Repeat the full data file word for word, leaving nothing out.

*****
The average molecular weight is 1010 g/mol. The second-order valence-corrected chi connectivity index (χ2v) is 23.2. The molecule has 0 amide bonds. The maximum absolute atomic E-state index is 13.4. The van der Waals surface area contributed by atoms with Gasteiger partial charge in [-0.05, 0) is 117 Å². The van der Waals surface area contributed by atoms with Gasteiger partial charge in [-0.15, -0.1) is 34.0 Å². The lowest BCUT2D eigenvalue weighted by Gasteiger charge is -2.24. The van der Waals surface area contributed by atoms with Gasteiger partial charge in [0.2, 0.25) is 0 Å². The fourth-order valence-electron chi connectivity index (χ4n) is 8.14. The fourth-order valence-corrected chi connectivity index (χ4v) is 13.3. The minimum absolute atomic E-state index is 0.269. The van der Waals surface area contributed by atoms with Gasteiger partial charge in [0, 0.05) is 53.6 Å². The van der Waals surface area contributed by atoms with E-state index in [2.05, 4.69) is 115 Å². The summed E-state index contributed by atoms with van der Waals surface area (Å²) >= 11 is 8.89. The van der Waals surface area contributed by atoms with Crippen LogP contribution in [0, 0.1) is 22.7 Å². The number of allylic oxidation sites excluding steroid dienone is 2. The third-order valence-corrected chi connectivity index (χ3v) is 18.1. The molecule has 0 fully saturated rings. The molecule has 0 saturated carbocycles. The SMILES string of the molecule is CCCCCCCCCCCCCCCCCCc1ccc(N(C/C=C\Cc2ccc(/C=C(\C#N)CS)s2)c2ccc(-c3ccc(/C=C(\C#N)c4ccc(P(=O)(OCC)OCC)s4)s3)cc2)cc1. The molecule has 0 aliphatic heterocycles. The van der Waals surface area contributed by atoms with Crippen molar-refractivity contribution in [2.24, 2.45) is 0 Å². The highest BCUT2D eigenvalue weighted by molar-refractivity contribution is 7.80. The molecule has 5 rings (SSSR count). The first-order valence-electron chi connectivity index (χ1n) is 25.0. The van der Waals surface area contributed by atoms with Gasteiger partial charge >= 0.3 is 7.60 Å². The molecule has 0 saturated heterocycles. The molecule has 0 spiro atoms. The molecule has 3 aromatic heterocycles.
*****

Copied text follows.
The average molecular weight is 1010 g/mol. The second-order valence-corrected chi connectivity index (χ2v) is 23.2. The molecule has 0 amide bonds. The maximum absolute atomic E-state index is 13.4. The van der Waals surface area contributed by atoms with Gasteiger partial charge in [-0.05, 0) is 117 Å². The van der Waals surface area contributed by atoms with Gasteiger partial charge in [-0.15, -0.1) is 34.0 Å². The lowest BCUT2D eigenvalue weighted by Gasteiger charge is -2.24. The van der Waals surface area contributed by atoms with Gasteiger partial charge in [0.2, 0.25) is 0 Å². The fourth-order valence-electron chi connectivity index (χ4n) is 8.14. The fourth-order valence-corrected chi connectivity index (χ4v) is 13.3. The minimum absolute atomic E-state index is 0.269. The van der Waals surface area contributed by atoms with Gasteiger partial charge in [0, 0.05) is 53.6 Å². The van der Waals surface area contributed by atoms with E-state index in [2.05, 4.69) is 115 Å². The summed E-state index contributed by atoms with van der Waals surface area (Å²) >= 11 is 8.89. The van der Waals surface area contributed by atoms with Crippen LogP contribution in [0, 0.1) is 22.7 Å². The number of allylic oxidation sites excluding steroid dienone is 2. The third-order valence-corrected chi connectivity index (χ3v) is 18.1. The molecule has 0 fully saturated rings. The molecule has 0 saturated carbocycles. The SMILES string of the molecule is CCCCCCCCCCCCCCCCCCc1ccc(N(C/C=C\Cc2ccc(/C=C(\C#N)CS)s2)c2ccc(-c3ccc(/C=C(\C#N)c4ccc(P(=O)(OCC)OCC)s4)s3)cc2)cc1. The molecule has 0 aliphatic heterocycles. The van der Waals surface area contributed by atoms with Crippen molar-refractivity contribution in [2.24, 2.45) is 0 Å². The highest BCUT2D eigenvalue weighted by molar-refractivity contribution is 7.80. The molecule has 5 rings (SSSR count). The first-order valence-electron chi connectivity index (χ1n) is 25.0. The van der Waals surface area contributed by atoms with Gasteiger partial charge >= 0.3 is 7.60 Å². The molecule has 0 saturated heterocycles. The molecule has 0 spiro atoms. The molecule has 3 aromatic heterocycles.